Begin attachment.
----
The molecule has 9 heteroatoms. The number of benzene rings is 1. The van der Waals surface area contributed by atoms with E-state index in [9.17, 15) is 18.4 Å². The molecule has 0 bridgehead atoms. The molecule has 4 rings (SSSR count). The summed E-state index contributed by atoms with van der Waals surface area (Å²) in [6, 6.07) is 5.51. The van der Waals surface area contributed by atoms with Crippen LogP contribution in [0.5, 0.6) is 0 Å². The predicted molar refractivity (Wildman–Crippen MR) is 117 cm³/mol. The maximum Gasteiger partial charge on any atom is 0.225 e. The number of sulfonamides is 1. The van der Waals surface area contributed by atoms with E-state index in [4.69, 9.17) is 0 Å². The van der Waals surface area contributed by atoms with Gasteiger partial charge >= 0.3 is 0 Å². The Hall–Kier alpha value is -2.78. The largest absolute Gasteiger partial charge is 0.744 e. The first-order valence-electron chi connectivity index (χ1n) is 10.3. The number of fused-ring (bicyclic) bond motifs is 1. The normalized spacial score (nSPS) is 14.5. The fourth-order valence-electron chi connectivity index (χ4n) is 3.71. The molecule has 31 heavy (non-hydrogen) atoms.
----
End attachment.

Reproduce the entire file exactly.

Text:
The molecule has 9 heteroatoms. The number of benzene rings is 1. The van der Waals surface area contributed by atoms with E-state index in [9.17, 15) is 18.4 Å². The molecule has 0 bridgehead atoms. The molecule has 4 rings (SSSR count). The summed E-state index contributed by atoms with van der Waals surface area (Å²) in [6, 6.07) is 5.51. The van der Waals surface area contributed by atoms with Crippen LogP contribution in [0.5, 0.6) is 0 Å². The predicted molar refractivity (Wildman–Crippen MR) is 117 cm³/mol. The maximum Gasteiger partial charge on any atom is 0.225 e. The number of sulfonamides is 1. The van der Waals surface area contributed by atoms with E-state index in [4.69, 9.17) is 0 Å². The van der Waals surface area contributed by atoms with Gasteiger partial charge >= 0.3 is 0 Å². The Hall–Kier alpha value is -2.78. The largest absolute Gasteiger partial charge is 0.744 e. The first-order valence-electron chi connectivity index (χ1n) is 10.3. The number of fused-ring (bicyclic) bond motifs is 1. The normalized spacial score (nSPS) is 14.5. The fourth-order valence-electron chi connectivity index (χ4n) is 3.71. The molecule has 31 heavy (non-hydrogen) atoms.